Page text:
Top Class Action Lawsuits
Check your Electric Bill… If you live in any of the following states – Massachusetts, Maine, Vermont, New Hampshire, Connecticut and Rhode Island – you need to read this. New England residents have filed an antitrust class action lawsuit against Eversource Energy and Avangrid Inc, alleging the two energy companies caused its electricity consumers to incur overcharges of $3.6 billion in a years-long scheme that impacted six states and affected 14.7 million people.
According to the lawsuit, filed in the US District Court for the District of Massachusetts, 7.1 million retail electricity customers and an overall population of 14.7 million people have been affected by Eversource and Avangrid’s “unique monopoly” spanning at least from 2013 to 2016.
Specifically, the scheme raised electric prices by at least 20 percent for those living in Massachusetts, Maine, Vermont, New Hampshire, Connecticut and Rhode Island. The complaint alleges the scheme violates multiple federal and state competition laws and state consumer protection statutes.
Eversource and Avangrid own multiple electric utility subsidiaries, including United Illuminating, Connecticut Light and Power Company, Central Maine Power Company, Western Massachusetts Electric Company, NSTAR Electric Company and Public Service Company of New Hampshire.
The lawsuit centers on the electric overbilling scheme involving Eversource and Avangrid’s manipulation of the amount of natural gas available to power plants. The two companies regularly constrained the amount of natural gas that could flow throughout New England by reserving far more than they knew they would need, according to the complaint. This artificially limited the amount of gas, which is used to fuel many of the region’s power plants, therefore pushing electric costs higher.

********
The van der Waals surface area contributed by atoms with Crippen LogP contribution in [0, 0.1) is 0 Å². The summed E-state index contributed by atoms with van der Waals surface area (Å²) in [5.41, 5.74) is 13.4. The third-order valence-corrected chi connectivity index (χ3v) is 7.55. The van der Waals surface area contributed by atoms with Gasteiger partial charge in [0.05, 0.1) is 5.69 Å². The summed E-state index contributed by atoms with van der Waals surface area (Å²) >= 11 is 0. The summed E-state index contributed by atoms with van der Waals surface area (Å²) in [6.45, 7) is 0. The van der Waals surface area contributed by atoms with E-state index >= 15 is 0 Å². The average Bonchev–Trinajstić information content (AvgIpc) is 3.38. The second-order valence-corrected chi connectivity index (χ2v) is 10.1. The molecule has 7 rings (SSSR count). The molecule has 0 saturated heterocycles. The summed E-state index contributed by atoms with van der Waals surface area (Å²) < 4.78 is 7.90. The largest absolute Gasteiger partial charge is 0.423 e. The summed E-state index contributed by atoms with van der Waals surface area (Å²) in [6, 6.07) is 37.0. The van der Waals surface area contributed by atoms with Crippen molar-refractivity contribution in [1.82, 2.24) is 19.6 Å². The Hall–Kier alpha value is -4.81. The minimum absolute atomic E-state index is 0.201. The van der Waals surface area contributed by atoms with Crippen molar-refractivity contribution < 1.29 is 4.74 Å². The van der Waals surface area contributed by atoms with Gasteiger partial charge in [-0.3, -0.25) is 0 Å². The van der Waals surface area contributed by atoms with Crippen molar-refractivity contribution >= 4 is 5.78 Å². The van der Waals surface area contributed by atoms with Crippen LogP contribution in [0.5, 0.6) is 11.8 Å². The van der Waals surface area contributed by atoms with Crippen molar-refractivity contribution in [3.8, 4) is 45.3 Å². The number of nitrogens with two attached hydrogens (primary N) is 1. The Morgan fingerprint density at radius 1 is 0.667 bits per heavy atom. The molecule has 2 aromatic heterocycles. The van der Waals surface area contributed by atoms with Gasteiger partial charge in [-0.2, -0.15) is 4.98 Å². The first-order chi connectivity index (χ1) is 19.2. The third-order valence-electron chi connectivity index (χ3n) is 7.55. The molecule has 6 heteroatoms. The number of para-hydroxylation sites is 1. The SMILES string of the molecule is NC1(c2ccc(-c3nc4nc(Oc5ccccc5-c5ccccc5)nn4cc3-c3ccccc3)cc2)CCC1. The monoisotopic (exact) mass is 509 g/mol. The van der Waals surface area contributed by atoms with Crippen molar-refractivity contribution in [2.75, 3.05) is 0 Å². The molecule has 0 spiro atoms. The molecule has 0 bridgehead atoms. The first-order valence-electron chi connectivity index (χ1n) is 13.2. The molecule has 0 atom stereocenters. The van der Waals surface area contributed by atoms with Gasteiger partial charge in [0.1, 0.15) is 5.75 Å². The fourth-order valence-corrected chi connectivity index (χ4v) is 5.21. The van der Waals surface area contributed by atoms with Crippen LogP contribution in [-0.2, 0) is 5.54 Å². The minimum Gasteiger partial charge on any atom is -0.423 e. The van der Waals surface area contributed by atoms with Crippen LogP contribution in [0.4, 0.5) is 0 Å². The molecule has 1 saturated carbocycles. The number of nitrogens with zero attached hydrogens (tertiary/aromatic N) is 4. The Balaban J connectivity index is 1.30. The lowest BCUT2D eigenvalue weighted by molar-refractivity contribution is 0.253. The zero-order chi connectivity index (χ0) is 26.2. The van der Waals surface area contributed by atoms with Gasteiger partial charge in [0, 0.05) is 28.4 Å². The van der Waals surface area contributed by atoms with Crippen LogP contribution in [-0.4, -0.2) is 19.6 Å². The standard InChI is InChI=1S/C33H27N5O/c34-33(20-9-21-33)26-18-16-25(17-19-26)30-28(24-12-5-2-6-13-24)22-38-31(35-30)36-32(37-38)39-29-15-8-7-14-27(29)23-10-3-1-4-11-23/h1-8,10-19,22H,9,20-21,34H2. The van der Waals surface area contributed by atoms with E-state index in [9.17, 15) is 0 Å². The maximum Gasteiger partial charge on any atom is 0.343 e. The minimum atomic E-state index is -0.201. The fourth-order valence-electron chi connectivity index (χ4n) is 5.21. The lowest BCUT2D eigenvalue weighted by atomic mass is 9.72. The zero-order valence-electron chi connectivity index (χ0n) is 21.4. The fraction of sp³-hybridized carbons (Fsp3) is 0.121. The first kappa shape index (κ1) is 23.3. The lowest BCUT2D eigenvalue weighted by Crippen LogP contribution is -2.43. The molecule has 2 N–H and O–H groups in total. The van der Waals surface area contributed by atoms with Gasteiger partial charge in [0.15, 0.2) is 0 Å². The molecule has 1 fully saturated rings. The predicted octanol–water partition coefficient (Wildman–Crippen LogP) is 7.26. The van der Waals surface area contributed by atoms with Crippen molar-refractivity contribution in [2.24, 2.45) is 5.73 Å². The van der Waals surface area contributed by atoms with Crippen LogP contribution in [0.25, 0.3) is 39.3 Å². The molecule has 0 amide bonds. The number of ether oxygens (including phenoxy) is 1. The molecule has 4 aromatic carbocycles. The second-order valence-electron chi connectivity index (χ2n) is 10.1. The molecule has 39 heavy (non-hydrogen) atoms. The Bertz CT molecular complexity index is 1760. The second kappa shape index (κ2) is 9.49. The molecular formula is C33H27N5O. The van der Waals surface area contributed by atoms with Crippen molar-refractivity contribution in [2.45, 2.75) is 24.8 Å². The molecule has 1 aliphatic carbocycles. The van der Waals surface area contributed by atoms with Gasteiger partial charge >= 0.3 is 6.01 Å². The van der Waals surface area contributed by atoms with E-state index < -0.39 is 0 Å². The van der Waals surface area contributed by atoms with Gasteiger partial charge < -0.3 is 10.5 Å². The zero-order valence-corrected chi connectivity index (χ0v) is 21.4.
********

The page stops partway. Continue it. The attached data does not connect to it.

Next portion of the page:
The lawsuit calls the market manipulation scheme the largest since Enron: “Not since Enron’s greedy heyday during the California energy crisis, nearly two decades ago, have American energy markets been manipulated for private profit at such expense to everyday electricity consumers.”
The lawsuit states that Eversource and Avangrid’s anticompetitive scheme had an enormous and wide-ranging impact on the New England electricity market as a whole. Further, the lawsuit claims that their manipulation of natural gas supplies directly caused electricity prices across the region to spike 20 percent higher than they would have been otherwise, leaving utility customers paying the price.
Wells Fargo Fraud Settlement… A $142 million settlement has been reached in the Wells Fargo account fraud class action lawsuit over the alleged creation of false customer accounts, services, and applications for products and services made without customers’ knowledge or consent.
The lawsuit names Wells Fargo & Company and Wells Fargo Bank, N.A., as defendants in the banking fraud lawsuit.
Customers included in the settlement had certain Wells Fargo credit cards, lines of credit, checking, or savings accounts opened or applied for in their name without their permission, or had authorized identity theft protection services from Wells Fargo, from May 1, 2002, to April 20, 2017.
The benefits of the Wells Fargo settlement include:
- Fee Reimbursement: A payment to compensate individuals for fees they may have paid in connection with unauthorized accounts.
- Credit Impact Damages: Cash to compensate individuals for damages caused by harm to their credit.